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Glen Greenwald writes: "In lieu of the rule of law - the equal application of rules to everyone - what we have now is a two-tiered justice system in which the powerful are immunized while the powerless are punished with increasing mercilessness. As a guarantor of outcomes, the law has, by now, been so completely perverted that it is an incomparably potent weapon for entrenching inequality further, controlling the powerless, and ensuring corrupted outcomes."

Goldman Sachs CEO Lloyd Blankfein, and JP Morgan Chase CEO James Dimon, center, leave the White House, 03/28/09. (photo: Getty Images)
Goldman Sachs CEO Lloyd Blankfein, and JP Morgan Chase CEO James Dimon, center, leave the White House, 03/28/09. (photo: Getty Images)

Immunity and Impunity in Elite America

By Glenn Greenwald, TomDispatch

25 October 11


Occupy Wall Street: Take the Bull by the Horns


How the legalsystem was deep-sixed and Occupy Wall Street swept the land.

s intense protests spawned by Occupy Wall Street continue to grow, it is worth asking: Why now? The answer is not obvious. After all, severe income and wealth inequality have long plagued the United States. In fact, it could reasonably be claimed that this form of inequality is part of the design of the American founding - indeed, an integral part of it.

Income inequality has worsened over the past several years and is at its highest level since the Great Depression. This is not, however, a new trend. Income inequality has been growing at rapid rates for three decades. As journalist Tim Noah described the process:

"During the late 1980s and the late 1990s, the United States experienced two unprecedentedly long periods of sustained economic growth - the ‘seven fat years' and the ‘long boom.' Yet from 1980 to 2005, more than 80% of total increase in Americans' income went to the top 1%. Economic growth was more sluggish in the aughts, but the decade saw productivity increase by about 20%. Yet virtually none of the increase translated into wage growth at middle and lower incomes, an outcome that left many economists scratching their heads."

The 2008 financial crisis exacerbated the trend, but not radically: the top 1% of earners in America have been feeding ever more greedily at the trough for decades.

In addition, substantial wealth inequality is so embedded in American political culture that, standing alone, it would not be sufficient to trigger citizen rage of the type we are finally witnessing. The American Founders were clear that they viewed inequality in wealth, power, and prestige as not merely inevitable, but desirable and, for some, even divinely ordained. Jefferson praised "the natural aristocracy" as "the most precious gift of nature" for the "government of society." John Adams concurred: "It already appears, that there must be in every society of men superiors and inferiors, because God has laid in the… course of nature the foundation of the distinction."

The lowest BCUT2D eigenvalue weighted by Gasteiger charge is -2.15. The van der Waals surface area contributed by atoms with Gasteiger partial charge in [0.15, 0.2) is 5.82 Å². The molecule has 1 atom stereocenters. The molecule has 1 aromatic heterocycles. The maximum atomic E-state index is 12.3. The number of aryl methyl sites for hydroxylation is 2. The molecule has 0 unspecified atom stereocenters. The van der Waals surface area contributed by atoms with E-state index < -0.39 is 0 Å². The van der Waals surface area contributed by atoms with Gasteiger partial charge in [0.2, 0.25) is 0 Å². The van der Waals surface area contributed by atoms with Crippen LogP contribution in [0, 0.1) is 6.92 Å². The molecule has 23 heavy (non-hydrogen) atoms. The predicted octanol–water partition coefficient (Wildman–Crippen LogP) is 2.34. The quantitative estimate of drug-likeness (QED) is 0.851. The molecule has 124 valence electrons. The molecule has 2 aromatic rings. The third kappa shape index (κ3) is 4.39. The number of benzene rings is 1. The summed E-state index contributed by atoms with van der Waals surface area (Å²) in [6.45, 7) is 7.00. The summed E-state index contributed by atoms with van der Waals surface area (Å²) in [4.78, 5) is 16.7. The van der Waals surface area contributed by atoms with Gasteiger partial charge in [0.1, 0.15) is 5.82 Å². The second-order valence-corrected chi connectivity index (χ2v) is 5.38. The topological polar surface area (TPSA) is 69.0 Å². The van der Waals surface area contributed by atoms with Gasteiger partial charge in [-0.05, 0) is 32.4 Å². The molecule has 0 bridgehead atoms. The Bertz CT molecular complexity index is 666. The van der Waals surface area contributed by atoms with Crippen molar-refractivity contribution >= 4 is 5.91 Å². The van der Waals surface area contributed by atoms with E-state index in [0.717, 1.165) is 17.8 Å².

Not only have the overwhelming majority of Americans long acquiesced to vast income and wealth disparities, but some of those most oppressed by these outcomes have cheered it loudly. Americans have been inculcated not only to accept, but to revere those who are the greatest beneficiaries of this inequality.

In the 1980s, this paradox - whereby even those most trampled upon come to cheer those responsible for their state - became more firmly entrenched. That's because it found a folksy, friendly face, Ronald Reagan, adept at feeding the populace a slew of Orwellian clichés that induced them to defend the interests of the wealthiest. "A rising tide," as President Reagan put it, "lifts all boats." The sum of his wisdom being: it is in your interest when the rich get richer.

Implicit in this framework was the claim that inequality was justified and legitimate. The core propagandistic premise was that the rich were rich because they deserved to be. They innovated in industry, invented technologies, discovered cures, created jobs, took risks, and boldly found ways to improve our lives. In other words, they deserved to be enriched. Indeed, it was in our common interest to allow them to fly as high as possible because that would increase their motivation to produce more, bestowing on us ever greater life-improving gifts.

We should not, so the thinking went, begrudge the multimillionaire living behind his 15-foot walls for his success; we should admire him. Corporate bosses deserved not our resentment but our gratitude. It was in our own interest not to demand more in taxes from the wealthiest but less, as their enhanced wealth - their pocket change - would trickle down in various ways to all of us.